Trains drive on the left, except in Alsace and Moselle where tracks were first constructed while those regions were part of Germany.

Rail links to adjacent countries[edit]

  • Same gauge
  • Break-of-gauge, 1,435 mm (4 ft 8 12 in)/1,668 mm (5 ft 5 2132 in)
    • Spain (on conventional tracks) — voltage change 1.5 kV DC/3 kV DC
  • No rail link to Andorra

Current status[edit]

The French non-TGV intercity service (TET) is in decline, with old infrastructure and trains. It is likely to be hit further as the French government is planning to remove the monopoly that rail currently has on long-distance journeys by letting coach operators compete.[10]

Travel to the UK through the Channel Tunnel has grown in recent years, and from May 2015 passengers have been able to travel direct to Marseille, Avignon and Lyon. Eurostar is also introducing new Class 374 trains and refurbishing the current Class 373s.

The International Transport Forum described the current status of the French railways in their paper "Efficiency indicators of Railways in France":[11]

  • The success of the TGV is undeniable (Crozet 2013). Work started in September 1975 on the first high-speed rail (HSR) line, between Paris and Lyon, and it was inaugurated in September 1981. New high-speed lines were opened in 1989 (towards the south-west), in 1993 (towards the north), etc. The high-speed network now covers 2,000 km, and will reach over 2,600 km in 2017 with the opening of the four lines currently being built.
  • The regionalisation of intercity and local services was tested in 1997 and fully deployed in the early 2000s. Since then, TERs (regional express trains) have seen traffic rise steeply (50% between 2000 and 2013) as, to a lesser extent, have services in the Ile de France region (25%).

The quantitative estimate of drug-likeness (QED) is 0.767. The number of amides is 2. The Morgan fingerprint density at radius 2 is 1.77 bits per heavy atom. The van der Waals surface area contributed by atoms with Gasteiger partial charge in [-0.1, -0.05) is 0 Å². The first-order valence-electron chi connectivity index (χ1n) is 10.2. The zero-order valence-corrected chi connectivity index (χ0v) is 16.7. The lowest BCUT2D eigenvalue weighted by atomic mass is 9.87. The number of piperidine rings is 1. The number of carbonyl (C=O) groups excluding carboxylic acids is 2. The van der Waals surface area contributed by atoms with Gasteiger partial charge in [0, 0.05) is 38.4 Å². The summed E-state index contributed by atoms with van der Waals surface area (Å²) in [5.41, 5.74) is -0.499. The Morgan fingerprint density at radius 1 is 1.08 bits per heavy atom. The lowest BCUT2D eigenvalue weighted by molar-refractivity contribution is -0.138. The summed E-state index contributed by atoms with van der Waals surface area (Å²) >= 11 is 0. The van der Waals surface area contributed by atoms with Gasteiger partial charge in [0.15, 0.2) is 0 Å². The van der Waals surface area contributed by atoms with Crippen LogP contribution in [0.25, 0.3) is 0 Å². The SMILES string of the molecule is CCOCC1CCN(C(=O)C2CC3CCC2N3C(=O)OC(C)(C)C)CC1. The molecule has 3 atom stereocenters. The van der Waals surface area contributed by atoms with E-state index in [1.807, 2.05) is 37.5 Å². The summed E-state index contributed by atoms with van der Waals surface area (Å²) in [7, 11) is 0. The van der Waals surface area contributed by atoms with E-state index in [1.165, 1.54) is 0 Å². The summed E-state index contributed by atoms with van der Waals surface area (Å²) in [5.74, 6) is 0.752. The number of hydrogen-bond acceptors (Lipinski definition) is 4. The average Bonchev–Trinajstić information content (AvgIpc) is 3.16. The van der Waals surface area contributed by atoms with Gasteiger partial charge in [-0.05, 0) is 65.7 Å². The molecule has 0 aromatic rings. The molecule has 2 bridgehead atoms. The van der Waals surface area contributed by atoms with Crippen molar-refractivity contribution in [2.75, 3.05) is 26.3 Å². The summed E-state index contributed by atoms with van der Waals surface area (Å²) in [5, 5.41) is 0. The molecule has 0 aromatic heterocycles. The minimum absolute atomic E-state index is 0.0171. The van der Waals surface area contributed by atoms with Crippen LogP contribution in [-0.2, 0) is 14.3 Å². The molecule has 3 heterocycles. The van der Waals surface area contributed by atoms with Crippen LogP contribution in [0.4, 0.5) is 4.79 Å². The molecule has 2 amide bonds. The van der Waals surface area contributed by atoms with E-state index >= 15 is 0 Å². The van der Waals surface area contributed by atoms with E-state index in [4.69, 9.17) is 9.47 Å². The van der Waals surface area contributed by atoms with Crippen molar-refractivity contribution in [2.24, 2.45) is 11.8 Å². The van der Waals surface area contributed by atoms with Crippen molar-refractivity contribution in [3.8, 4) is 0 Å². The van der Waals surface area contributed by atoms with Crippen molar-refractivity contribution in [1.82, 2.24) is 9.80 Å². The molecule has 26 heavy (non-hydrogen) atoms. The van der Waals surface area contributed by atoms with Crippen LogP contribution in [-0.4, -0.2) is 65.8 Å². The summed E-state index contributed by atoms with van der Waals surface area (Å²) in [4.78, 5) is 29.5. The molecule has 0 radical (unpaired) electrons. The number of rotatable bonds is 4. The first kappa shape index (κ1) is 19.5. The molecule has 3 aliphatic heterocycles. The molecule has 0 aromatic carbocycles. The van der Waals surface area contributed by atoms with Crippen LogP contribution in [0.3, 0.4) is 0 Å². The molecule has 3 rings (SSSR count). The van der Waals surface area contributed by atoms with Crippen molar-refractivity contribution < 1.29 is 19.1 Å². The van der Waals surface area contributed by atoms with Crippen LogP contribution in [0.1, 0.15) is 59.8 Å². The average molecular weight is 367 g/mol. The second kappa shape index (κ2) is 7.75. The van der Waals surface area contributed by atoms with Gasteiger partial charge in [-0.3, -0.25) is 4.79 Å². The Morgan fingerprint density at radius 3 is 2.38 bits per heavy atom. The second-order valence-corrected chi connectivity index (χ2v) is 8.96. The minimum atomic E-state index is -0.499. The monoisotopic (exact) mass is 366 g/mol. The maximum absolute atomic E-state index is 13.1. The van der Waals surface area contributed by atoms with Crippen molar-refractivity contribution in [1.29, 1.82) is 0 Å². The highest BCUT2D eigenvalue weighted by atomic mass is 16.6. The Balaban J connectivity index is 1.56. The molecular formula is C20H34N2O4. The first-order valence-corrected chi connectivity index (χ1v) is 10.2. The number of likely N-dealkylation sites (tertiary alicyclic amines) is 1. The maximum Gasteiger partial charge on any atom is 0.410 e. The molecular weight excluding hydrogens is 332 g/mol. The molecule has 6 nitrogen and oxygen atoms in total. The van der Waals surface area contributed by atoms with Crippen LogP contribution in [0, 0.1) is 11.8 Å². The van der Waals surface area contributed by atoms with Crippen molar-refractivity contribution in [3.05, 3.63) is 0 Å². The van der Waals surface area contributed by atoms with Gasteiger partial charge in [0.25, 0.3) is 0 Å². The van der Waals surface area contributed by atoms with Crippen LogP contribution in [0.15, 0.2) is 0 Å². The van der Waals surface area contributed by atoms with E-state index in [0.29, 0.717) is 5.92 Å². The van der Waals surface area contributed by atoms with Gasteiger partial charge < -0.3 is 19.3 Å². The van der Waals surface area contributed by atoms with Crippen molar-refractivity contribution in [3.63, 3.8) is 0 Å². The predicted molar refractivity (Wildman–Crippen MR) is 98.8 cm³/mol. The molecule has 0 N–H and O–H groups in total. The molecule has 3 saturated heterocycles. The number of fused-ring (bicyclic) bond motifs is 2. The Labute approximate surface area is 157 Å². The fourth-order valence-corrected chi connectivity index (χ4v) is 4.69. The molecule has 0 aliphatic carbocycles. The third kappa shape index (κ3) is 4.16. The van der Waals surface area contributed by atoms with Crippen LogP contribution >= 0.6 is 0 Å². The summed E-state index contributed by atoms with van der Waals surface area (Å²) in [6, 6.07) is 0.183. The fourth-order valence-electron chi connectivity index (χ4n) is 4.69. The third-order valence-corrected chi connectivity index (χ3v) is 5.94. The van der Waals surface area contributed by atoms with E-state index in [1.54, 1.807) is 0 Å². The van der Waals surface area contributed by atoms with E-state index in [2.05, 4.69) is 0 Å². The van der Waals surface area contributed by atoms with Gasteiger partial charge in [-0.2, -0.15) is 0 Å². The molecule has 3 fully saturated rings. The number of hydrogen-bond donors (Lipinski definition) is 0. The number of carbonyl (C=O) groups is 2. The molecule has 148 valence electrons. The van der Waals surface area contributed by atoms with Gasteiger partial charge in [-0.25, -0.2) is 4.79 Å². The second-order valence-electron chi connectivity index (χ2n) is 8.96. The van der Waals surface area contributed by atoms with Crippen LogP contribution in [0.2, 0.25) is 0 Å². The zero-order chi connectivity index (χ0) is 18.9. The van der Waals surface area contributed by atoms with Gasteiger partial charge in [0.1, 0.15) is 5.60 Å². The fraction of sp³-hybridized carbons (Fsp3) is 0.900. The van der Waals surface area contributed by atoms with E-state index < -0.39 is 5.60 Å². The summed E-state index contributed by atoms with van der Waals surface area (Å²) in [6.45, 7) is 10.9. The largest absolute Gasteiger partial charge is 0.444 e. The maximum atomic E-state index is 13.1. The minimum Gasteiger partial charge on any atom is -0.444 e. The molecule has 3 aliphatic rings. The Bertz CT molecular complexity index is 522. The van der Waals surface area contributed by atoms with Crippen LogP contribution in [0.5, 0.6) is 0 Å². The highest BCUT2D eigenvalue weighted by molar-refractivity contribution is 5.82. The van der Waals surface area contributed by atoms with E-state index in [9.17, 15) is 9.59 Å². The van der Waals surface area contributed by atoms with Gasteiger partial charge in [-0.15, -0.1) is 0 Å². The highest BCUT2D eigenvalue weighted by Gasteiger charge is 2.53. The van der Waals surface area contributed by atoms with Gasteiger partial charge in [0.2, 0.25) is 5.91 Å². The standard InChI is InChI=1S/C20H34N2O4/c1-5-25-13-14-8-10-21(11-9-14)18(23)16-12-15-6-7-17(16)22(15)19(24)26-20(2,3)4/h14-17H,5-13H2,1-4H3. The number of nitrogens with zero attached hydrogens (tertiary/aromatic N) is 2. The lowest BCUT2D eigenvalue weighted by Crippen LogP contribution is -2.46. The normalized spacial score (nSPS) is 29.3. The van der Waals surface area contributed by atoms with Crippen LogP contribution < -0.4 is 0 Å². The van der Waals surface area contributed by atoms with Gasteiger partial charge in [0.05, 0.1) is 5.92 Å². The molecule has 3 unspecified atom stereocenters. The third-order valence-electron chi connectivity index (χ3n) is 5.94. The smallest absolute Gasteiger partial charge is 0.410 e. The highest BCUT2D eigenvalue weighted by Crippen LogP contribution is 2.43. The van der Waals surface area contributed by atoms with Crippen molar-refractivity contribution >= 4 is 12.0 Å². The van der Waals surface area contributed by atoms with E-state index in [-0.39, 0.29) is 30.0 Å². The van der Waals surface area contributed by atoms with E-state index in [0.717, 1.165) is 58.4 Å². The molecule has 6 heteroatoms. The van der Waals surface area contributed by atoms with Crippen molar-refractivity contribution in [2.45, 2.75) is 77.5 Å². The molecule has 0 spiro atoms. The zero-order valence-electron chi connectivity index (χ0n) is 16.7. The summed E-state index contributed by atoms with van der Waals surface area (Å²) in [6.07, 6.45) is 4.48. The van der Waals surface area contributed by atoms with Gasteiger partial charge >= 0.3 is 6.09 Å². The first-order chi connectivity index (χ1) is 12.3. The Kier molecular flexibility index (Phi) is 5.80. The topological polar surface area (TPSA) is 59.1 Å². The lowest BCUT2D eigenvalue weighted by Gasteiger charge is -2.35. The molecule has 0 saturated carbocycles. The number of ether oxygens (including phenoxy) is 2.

• Rail freight has been far less successful. The French network carried 55 billion tonne-km in 2001, but this figure scarcely reached 32 billion tonne-km in 2013. This weak performance contrasts sharply with the ambitious public policy of the last fifteen years. The Grenelle Environment Forum (2007–2010) oversaw the deployment of a costly freight plan that was no more effective than its predecessors.


Like roads, the French railways receive rail subsidies from the state in order to operate. Those amounted to €13.2 billion in 2013.[11]

Subsidy per passenger journey for UK, Germany, Spain, Italy and France in Euros


Alstom is the manufacturer of the TGV, and is behind many regional train models (Régiolis, SNCF Class Z 26500 ... )

See also[edit]


  1. ^ a b c "Railway Statistics – 2014 Synopsis" (PDF). Paris, France: International Union of Railways, IUC. 2014. Retrieved 9 September 2015.[dead link]
  2. ^ a b c RFF Website "Network inventory" Archived 5 September 2007 at the Wayback Machine
  3. ^ "Rapport sur la sécurité des tunnels routiers et ferroviaires francais". www.assemblee-nationale.fr.
  4. ^ La Gare Contemporaine Archived 20 July 2011 at the Wayback Machine p94, Fabienne Keller
  5. ^ "Transport in France". International Transport Statistics Database. iRAP. Archived from the original on 20 December 2008. Retrieved 17 February 2009.
  6. ^ Audit sur l'état du réseau national français p3, Robert Rivier & Yves Putallaz, 2005 September 7
  7. ^ Gares et Connexion p20
  8. ^ Pourquoi le fret ferroviaire va-t-il si mal en France ? Autour du plan Véron (Fret 2006) Pierre Zembri 2004
  9. ^ "La libéralisation des transports ferroviaires dans l'Union européenne". www.senat.fr.
  10. ^ "France's loss-making inter-city services at a crossroads".
  11. ^ a b "Efficiency indicators of Railways in France" (PDF).

External links[edit]